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Article 2, Indiana Constitution

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Indiana Constitution
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Article 2 of the Indiana Constitution is entitled Suffrage and Election and consists of 14 sections.

Section 1

Text of Section 1:


All elections shall be free and equal.[1]

Section 2

Text of Section 2:

Voting Qualifications

(a) A citizen of the United States who is at least eighteen (18) years of age and who has been a resident of a precinct thirty (30) days immediately preceding an election may vote in that precinct at the election.

(b) A citizen may not be disenfranchised under subsection (a), if the citizen is entitled to vote in a precinct under subsection (c) or federal law.

(c) The General Assembly may provide that a citizen who ceases to be a resident of a precinct before an election may vote in a precinct where the citizen previously resided if, on the date of the election, the citizen's name appears on the registration rolls for the precinct.[1]


Section 3

Text of Section 3:


Repealed with the approval of Indiana Protect Right to Vote Act, Public Question 1 (1998) on November 3, 1998.[1]

Section 4

Text of Section 4:

State Residence

No person shall be deemed to have lost his residence in the State, by reason of his absence, either on business of this State or of the United States.[1]

Section 5

Text of Section 5:


Repealed on March 14, 1881.[1]

Section 6

Text of Section 6:


Every person shall be disqualified from holding office, during the term for which he may have been elected, who shall have given or offered a bribe, threat, or reward, to procure his election.[1]

Section 7

Text of Section 7:


Repealed on November 6, 1984.[1]

Section 8

Text of Section 8:

Disfranchisement for Infamous Crime

The General Assembly shall have power to deprive of the right of suffrage, and to render ineligible, any person convicted of an infamous crime.[1]

Section 9

Text of Section 9:

Lucrative Offices--Eligibility

No person holding a lucrative office or appointment under the United States or under this State is eligible to a seat in the General Assembly; and no person may hold more than one lucrative office at the same time, except as expressly permitted in this Constitution. Offices in the militia to which there is attached no annual salary shall not be deemed lucrative.[1]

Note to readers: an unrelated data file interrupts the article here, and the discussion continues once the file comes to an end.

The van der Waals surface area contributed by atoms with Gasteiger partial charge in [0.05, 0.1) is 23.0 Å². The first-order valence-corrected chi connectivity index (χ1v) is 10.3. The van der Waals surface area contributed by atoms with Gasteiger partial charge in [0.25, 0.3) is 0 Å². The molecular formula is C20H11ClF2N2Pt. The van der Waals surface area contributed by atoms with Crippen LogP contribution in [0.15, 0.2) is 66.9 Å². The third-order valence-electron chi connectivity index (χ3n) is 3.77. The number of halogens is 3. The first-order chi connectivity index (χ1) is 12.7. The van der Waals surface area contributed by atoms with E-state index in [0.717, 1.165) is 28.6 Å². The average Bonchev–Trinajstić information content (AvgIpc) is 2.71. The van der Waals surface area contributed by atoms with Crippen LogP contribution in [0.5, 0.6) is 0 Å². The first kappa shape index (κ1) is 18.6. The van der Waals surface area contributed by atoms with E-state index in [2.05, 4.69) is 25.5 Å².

• As amended on November 6, 1984.

Section 10

Text of Section 10:

Accountability of Defaulters

No person who may hereafter be a collector or holder of public moneys, shall be eligible to any office of trust or profit, until he shall have accounted for, and paid over, according to law, all sums for which he may be liable.[1]

Section 11

Text of Section 11:

Pro Tempore Appointments

In all cases in which it is provided, that an office shall not be filled by the same person more than a certain number of years continuously, an appointment pro tempore shall not be reckoned a part of that term.[1]

Section 12

Text of Section 12:

Freedom from Arrest

In all cases, except treason, felony, and breach of the peace, electors shall be free from arrest, in going to elections, during their attendance there, and in returning from the same.[1]

Section 13

Text of Section 13:

Election Methods

All elections by the People shall be by ballot; and all elections by the General Assembly, or by either branch thereof, shall be viva voce.[1]

Section 14

Text of Section 14:

Time of Elections--Registration

(a) General elections shall be held on the first Tuesday after the first Monday in November.

(b) The General Assembly may provide by law for the election of all judges of courts of general and appellate jurisdiction, by an election to be held for such officers only, at which time no other officer shall be voted for.

(c) The General Assembly shall provide for the registration of all persons entitled to vote.[1]


See also

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